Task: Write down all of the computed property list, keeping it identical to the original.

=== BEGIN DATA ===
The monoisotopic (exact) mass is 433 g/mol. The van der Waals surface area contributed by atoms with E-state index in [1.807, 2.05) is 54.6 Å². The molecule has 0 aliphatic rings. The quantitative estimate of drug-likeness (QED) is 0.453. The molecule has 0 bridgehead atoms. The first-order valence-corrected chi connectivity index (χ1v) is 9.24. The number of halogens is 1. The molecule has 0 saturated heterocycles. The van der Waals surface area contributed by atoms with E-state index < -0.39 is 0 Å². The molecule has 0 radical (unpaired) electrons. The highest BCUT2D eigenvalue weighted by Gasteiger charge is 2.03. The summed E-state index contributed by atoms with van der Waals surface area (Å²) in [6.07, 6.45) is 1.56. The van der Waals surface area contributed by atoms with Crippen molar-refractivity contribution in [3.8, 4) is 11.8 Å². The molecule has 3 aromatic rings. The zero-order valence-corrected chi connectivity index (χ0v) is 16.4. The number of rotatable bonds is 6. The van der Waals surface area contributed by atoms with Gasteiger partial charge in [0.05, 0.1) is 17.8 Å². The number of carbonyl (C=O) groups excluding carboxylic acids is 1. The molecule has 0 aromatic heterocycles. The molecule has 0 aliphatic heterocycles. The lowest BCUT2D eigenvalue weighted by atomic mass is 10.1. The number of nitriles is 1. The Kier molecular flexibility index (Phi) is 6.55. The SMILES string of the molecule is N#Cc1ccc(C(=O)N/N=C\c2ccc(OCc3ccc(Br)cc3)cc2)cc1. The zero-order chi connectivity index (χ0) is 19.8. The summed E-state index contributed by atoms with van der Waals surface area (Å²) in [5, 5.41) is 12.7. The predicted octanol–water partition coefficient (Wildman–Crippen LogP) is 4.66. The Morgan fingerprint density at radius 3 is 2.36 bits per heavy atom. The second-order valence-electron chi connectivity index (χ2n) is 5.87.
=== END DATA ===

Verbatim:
The monoisotopic (exact) mass is 433 g/mol. The van der Waals surface area contributed by atoms with E-state index in [1.807, 2.05) is 54.6 Å². The molecule has 0 aliphatic rings. The quantitative estimate of drug-likeness (QED) is 0.453. The molecule has 0 bridgehead atoms. The first-order valence-corrected chi connectivity index (χ1v) is 9.24. The number of halogens is 1. The molecule has 0 saturated heterocycles. The van der Waals surface area contributed by atoms with E-state index < -0.39 is 0 Å². The molecule has 0 radical (unpaired) electrons. The highest BCUT2D eigenvalue weighted by Gasteiger charge is 2.03. The summed E-state index contributed by atoms with van der Waals surface area (Å²) in [6.07, 6.45) is 1.56. The van der Waals surface area contributed by atoms with Crippen molar-refractivity contribution in [3.8, 4) is 11.8 Å². The molecule has 3 aromatic rings. The zero-order valence-corrected chi connectivity index (χ0v) is 16.4. The number of rotatable bonds is 6. The van der Waals surface area contributed by atoms with Gasteiger partial charge in [0.05, 0.1) is 17.8 Å². The number of carbonyl (C=O) groups excluding carboxylic acids is 1. The molecule has 0 aromatic heterocycles. The molecule has 0 aliphatic heterocycles. The lowest BCUT2D eigenvalue weighted by atomic mass is 10.1. The number of nitriles is 1. The Kier molecular flexibility index (Phi) is 6.55. The SMILES string of the molecule is N#Cc1ccc(C(=O)N/N=C\c2ccc(OCc3ccc(Br)cc3)cc2)cc1. The zero-order chi connectivity index (χ0) is 19.8. The summed E-state index contributed by atoms with van der Waals surface area (Å²) in [5, 5.41) is 12.7. The predicted octanol–water partition coefficient (Wildman–Crippen LogP) is 4.66. The Morgan fingerprint density at radius 3 is 2.36 bits per heavy atom. The second-order valence-electron chi connectivity index (χ2n) is 5.87.